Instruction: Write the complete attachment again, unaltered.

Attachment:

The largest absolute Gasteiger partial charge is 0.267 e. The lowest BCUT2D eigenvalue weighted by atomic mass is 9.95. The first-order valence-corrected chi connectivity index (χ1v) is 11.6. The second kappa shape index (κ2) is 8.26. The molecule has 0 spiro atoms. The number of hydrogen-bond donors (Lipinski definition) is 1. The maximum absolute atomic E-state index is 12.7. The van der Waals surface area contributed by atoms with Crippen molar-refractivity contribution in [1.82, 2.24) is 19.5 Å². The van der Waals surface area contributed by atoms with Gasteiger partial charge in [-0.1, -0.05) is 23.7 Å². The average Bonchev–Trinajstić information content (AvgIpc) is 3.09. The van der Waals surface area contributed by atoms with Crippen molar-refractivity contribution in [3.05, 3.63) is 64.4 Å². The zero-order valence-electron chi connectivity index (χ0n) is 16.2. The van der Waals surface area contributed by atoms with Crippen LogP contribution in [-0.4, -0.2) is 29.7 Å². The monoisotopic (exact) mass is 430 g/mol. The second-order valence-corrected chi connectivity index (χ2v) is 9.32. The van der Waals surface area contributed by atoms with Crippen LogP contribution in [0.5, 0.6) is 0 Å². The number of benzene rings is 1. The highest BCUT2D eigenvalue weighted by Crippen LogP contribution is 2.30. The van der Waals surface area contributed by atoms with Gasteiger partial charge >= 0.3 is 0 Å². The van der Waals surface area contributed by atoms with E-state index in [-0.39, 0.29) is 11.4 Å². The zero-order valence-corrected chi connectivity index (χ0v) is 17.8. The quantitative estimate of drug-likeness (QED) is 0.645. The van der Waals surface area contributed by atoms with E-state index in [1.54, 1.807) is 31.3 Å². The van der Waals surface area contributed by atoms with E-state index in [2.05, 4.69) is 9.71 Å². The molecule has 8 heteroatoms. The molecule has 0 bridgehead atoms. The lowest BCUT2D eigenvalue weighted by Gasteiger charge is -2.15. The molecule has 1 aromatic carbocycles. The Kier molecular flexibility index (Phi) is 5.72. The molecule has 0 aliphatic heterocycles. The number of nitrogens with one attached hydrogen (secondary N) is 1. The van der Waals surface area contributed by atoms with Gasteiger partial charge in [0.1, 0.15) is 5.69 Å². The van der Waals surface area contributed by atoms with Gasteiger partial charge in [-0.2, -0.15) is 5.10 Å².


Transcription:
The largest absolute Gasteiger partial charge is 0.267 e. The lowest BCUT2D eigenvalue weighted by atomic mass is 9.95. The first-order valence-corrected chi connectivity index (χ1v) is 11.6. The second kappa shape index (κ2) is 8.26. The molecule has 0 spiro atoms. The number of hydrogen-bond donors (Lipinski definition) is 1. The maximum absolute atomic E-state index is 12.7. The van der Waals surface area contributed by atoms with Crippen molar-refractivity contribution in [1.82, 2.24) is 19.5 Å². The van der Waals surface area contributed by atoms with Gasteiger partial charge in [-0.1, -0.05) is 23.7 Å². The average Bonchev–Trinajstić information content (AvgIpc) is 3.09. The van der Waals surface area contributed by atoms with Crippen molar-refractivity contribution in [3.05, 3.63) is 64.4 Å². The zero-order valence-electron chi connectivity index (χ0n) is 16.2. The van der Waals surface area contributed by atoms with Crippen LogP contribution in [-0.4, -0.2) is 29.7 Å². The monoisotopic (exact) mass is 430 g/mol. The second-order valence-corrected chi connectivity index (χ2v) is 9.32. The van der Waals surface area contributed by atoms with Crippen LogP contribution in [0.5, 0.6) is 0 Å². The number of benzene rings is 1. The highest BCUT2D eigenvalue weighted by Crippen LogP contribution is 2.30. The van der Waals surface area contributed by atoms with Gasteiger partial charge >= 0.3 is 0 Å². The van der Waals surface area contributed by atoms with E-state index in [-0.39, 0.29) is 11.4 Å². The zero-order valence-corrected chi connectivity index (χ0v) is 17.8. The quantitative estimate of drug-likeness (QED) is 0.645. The van der Waals surface area contributed by atoms with E-state index in [1.54, 1.807) is 31.3 Å². The van der Waals surface area contributed by atoms with E-state index in [2.05, 4.69) is 9.71 Å². The molecule has 8 heteroatoms. The molecule has 0 bridgehead atoms. The lowest BCUT2D eigenvalue weighted by Gasteiger charge is -2.15. The molecule has 1 aromatic carbocycles. The Kier molecular flexibility index (Phi) is 5.72. The molecule has 0 aliphatic heterocycles. The number of nitrogens with one attached hydrogen (secondary N) is 1. The van der Waals surface area contributed by atoms with Gasteiger partial charge in [0.1, 0.15) is 5.69 Å². The van der Waals surface area contributed by atoms with Gasteiger partial charge in [-0.2, -0.15) is 5.10 Å².